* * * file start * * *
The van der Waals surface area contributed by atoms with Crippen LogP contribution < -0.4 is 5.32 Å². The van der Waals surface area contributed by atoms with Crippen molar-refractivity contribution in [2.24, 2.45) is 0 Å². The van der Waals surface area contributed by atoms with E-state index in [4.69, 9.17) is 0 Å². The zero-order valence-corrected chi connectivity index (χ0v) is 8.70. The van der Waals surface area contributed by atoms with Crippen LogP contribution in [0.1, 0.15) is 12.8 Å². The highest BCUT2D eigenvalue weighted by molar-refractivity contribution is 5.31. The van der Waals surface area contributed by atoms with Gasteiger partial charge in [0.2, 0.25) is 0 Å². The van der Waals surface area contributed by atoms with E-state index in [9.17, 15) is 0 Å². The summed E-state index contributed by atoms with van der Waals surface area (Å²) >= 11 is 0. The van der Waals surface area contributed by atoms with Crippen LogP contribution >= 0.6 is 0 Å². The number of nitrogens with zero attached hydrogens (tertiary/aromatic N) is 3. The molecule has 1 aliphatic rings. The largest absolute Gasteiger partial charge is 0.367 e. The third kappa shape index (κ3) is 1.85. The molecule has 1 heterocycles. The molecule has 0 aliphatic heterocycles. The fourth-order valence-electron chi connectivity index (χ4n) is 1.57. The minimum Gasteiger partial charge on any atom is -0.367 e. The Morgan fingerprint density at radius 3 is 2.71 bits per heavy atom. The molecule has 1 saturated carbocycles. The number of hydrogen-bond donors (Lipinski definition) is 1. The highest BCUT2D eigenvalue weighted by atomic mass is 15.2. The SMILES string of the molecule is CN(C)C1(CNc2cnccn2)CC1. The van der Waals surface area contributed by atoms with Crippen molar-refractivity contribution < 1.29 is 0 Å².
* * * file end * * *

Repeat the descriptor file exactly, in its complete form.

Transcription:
The van der Waals surface area contributed by atoms with Crippen LogP contribution < -0.4 is 5.32 Å². The van der Waals surface area contributed by atoms with Crippen molar-refractivity contribution in [2.24, 2.45) is 0 Å². The van der Waals surface area contributed by atoms with E-state index in [4.69, 9.17) is 0 Å². The zero-order valence-corrected chi connectivity index (χ0v) is 8.70. The van der Waals surface area contributed by atoms with Crippen LogP contribution in [0.1, 0.15) is 12.8 Å². The highest BCUT2D eigenvalue weighted by molar-refractivity contribution is 5.31. The van der Waals surface area contributed by atoms with Gasteiger partial charge in [0.2, 0.25) is 0 Å². The van der Waals surface area contributed by atoms with E-state index in [9.17, 15) is 0 Å². The summed E-state index contributed by atoms with van der Waals surface area (Å²) >= 11 is 0. The van der Waals surface area contributed by atoms with Crippen LogP contribution >= 0.6 is 0 Å². The number of nitrogens with zero attached hydrogens (tertiary/aromatic N) is 3. The molecule has 1 aliphatic rings. The largest absolute Gasteiger partial charge is 0.367 e. The third kappa shape index (κ3) is 1.85. The molecule has 1 heterocycles. The molecule has 0 aliphatic heterocycles. The fourth-order valence-electron chi connectivity index (χ4n) is 1.57. The minimum Gasteiger partial charge on any atom is -0.367 e. The Morgan fingerprint density at radius 3 is 2.71 bits per heavy atom. The molecule has 1 saturated carbocycles. The number of hydrogen-bond donors (Lipinski definition) is 1. The highest BCUT2D eigenvalue weighted by atomic mass is 15.2. The SMILES string of the molecule is CN(C)C1(CNc2cnccn2)CC1. The van der Waals surface area contributed by atoms with Crippen molar-refractivity contribution < 1.29 is 0 Å².